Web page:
There is another way in which a recipe can be written, however, and more importantly, received. It can be written as an invitation into a reality that you did not recognize was possible before, an invitation into a kind of fellowship or communion. A recipe can be the transmission of a tradition, and to cook from such a recipe is not to “try this at home” but to enact a performance of that tradition, and thereby to participate in it in a mysterious and unrepeatable way. This is the way that recipes operate in Michael Twitty’s The Cooking Gene: A Journey Through African American Culinary History in the Old South.
This is partly because The Cooking Gene is not a cookbook. It contains recipes, but those recipes come freighted with the weight of American and Twitty’s own personal histories. They arrive in the context of a sprawling account of inveterate American racism, history, and the quasi-sacramental nature of food. The Cooking Gene is far more than a cookbook. It is a personal memoir, travel narrative, socio-culinary history, diatribe against the food industry, occasional gastronomic rhapsody, and quest narrative. Its moods are as varied as the fragments that compose it: it is by fairly swift turns witty and somber, indulgent and biting, ponderous and winsome.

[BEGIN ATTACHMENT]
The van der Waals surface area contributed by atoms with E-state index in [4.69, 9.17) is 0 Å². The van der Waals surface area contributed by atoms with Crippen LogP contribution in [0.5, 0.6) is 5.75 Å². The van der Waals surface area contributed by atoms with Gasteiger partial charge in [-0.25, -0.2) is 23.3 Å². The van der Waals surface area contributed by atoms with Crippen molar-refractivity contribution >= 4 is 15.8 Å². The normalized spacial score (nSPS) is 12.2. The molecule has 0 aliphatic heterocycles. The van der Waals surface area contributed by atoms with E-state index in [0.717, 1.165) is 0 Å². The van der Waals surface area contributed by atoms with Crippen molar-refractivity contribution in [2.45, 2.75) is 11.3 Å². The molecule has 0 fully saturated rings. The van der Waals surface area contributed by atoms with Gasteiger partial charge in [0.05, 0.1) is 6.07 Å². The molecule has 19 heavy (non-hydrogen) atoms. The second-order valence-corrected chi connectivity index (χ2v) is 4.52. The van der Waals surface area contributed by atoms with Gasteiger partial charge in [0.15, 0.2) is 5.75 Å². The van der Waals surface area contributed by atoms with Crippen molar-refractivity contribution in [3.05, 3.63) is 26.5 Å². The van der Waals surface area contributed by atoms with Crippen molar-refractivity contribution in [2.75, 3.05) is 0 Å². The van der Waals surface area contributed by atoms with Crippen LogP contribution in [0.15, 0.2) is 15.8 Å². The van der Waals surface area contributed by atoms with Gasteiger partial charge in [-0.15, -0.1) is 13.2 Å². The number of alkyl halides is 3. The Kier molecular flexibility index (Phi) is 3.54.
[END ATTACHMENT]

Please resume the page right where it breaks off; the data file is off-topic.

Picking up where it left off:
The Cooking Gene moves from historical excursus to culinary memoir to travelogue in often breathtakingly sharp turns. It is constantly looping back on itself, and sometimes leaving discussions feeling stranded in the way an oxbow lake is left isolated by the changing course of the River. These fragments are made of the same stuff as the river, but do not flow with it.
This can be perplexing for the reader, but is in a way entirely consistent with the logic of the book, which is that the quest for personal identity is almost never straightforward but is instead sinuous, and results in bits of personal history that are at a slight distance from but never superfluous to the main thread of the story, if such a main thread can be found. It is illustrative of the cost of such a search, that finding oneself in the stories of one’s ancestors is never cut-and-dried or without anecdotal cul-de-sacs that can stand alone but have become unmoored and adrift from the general flux of personal history, whatever that turns out to be. It is also, in Twitty’s case, intentional: